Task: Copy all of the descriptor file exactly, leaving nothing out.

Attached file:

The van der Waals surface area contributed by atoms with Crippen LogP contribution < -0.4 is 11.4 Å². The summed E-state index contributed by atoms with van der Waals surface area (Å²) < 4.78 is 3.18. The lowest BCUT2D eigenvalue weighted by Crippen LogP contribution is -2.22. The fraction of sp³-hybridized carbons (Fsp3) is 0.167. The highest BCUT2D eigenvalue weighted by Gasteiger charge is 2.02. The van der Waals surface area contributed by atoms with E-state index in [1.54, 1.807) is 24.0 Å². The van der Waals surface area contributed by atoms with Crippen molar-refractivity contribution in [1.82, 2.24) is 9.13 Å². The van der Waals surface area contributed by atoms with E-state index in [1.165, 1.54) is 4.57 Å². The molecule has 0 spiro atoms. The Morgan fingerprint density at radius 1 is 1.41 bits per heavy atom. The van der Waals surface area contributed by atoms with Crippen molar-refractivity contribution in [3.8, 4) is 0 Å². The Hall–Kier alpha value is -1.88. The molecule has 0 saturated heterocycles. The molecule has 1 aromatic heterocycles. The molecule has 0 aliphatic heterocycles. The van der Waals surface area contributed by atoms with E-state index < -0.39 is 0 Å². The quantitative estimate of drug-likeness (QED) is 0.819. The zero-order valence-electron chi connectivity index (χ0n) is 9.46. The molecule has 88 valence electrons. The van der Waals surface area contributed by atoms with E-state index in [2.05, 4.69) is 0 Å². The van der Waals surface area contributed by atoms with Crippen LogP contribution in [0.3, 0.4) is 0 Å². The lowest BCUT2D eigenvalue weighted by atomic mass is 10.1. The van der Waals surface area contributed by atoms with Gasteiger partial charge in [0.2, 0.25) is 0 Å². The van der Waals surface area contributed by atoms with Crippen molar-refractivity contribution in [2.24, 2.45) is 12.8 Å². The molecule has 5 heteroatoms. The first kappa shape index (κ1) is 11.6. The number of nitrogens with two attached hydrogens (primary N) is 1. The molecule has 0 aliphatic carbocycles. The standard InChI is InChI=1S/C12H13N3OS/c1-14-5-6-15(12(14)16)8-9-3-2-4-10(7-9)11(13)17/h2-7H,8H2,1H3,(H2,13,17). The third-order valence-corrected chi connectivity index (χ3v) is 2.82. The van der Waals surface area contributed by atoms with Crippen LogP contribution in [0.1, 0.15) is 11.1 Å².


The van der Waals surface area contributed by atoms with Crippen LogP contribution < -0.4 is 11.4 Å². The summed E-state index contributed by atoms with van der Waals surface area (Å²) < 4.78 is 3.18. The lowest BCUT2D eigenvalue weighted by Crippen LogP contribution is -2.22. The fraction of sp³-hybridized carbons (Fsp3) is 0.167. The highest BCUT2D eigenvalue weighted by Gasteiger charge is 2.02. The van der Waals surface area contributed by atoms with E-state index in [1.54, 1.807) is 24.0 Å². The van der Waals surface area contributed by atoms with Crippen molar-refractivity contribution in [1.82, 2.24) is 9.13 Å². The van der Waals surface area contributed by atoms with E-state index in [1.165, 1.54) is 4.57 Å². The molecule has 0 spiro atoms. The Morgan fingerprint density at radius 1 is 1.41 bits per heavy atom. The van der Waals surface area contributed by atoms with Crippen molar-refractivity contribution in [3.8, 4) is 0 Å². The Hall–Kier alpha value is -1.88. The molecule has 0 saturated heterocycles. The molecule has 1 aromatic heterocycles. The molecule has 0 aliphatic heterocycles. The van der Waals surface area contributed by atoms with E-state index < -0.39 is 0 Å². The quantitative estimate of drug-likeness (QED) is 0.819. The zero-order valence-electron chi connectivity index (χ0n) is 9.46. The molecule has 88 valence electrons. The van der Waals surface area contributed by atoms with E-state index in [2.05, 4.69) is 0 Å². The van der Waals surface area contributed by atoms with Crippen LogP contribution in [0.3, 0.4) is 0 Å². The lowest BCUT2D eigenvalue weighted by atomic mass is 10.1. The van der Waals surface area contributed by atoms with Gasteiger partial charge in [0.2, 0.25) is 0 Å². The van der Waals surface area contributed by atoms with Crippen molar-refractivity contribution in [2.24, 2.45) is 12.8 Å². The molecule has 5 heteroatoms. The first kappa shape index (κ1) is 11.6. The number of nitrogens with two attached hydrogens (primary N) is 1. The molecule has 0 aliphatic carbocycles. The standard InChI is InChI=1S/C12H13N3OS/c1-14-5-6-15(12(14)16)8-9-3-2-4-10(7-9)11(13)17/h2-7H,8H2,1H3,(H2,13,17). The third-order valence-corrected chi connectivity index (χ3v) is 2.82. The van der Waals surface area contributed by atoms with Crippen LogP contribution in [0.1, 0.15) is 11.1 Å².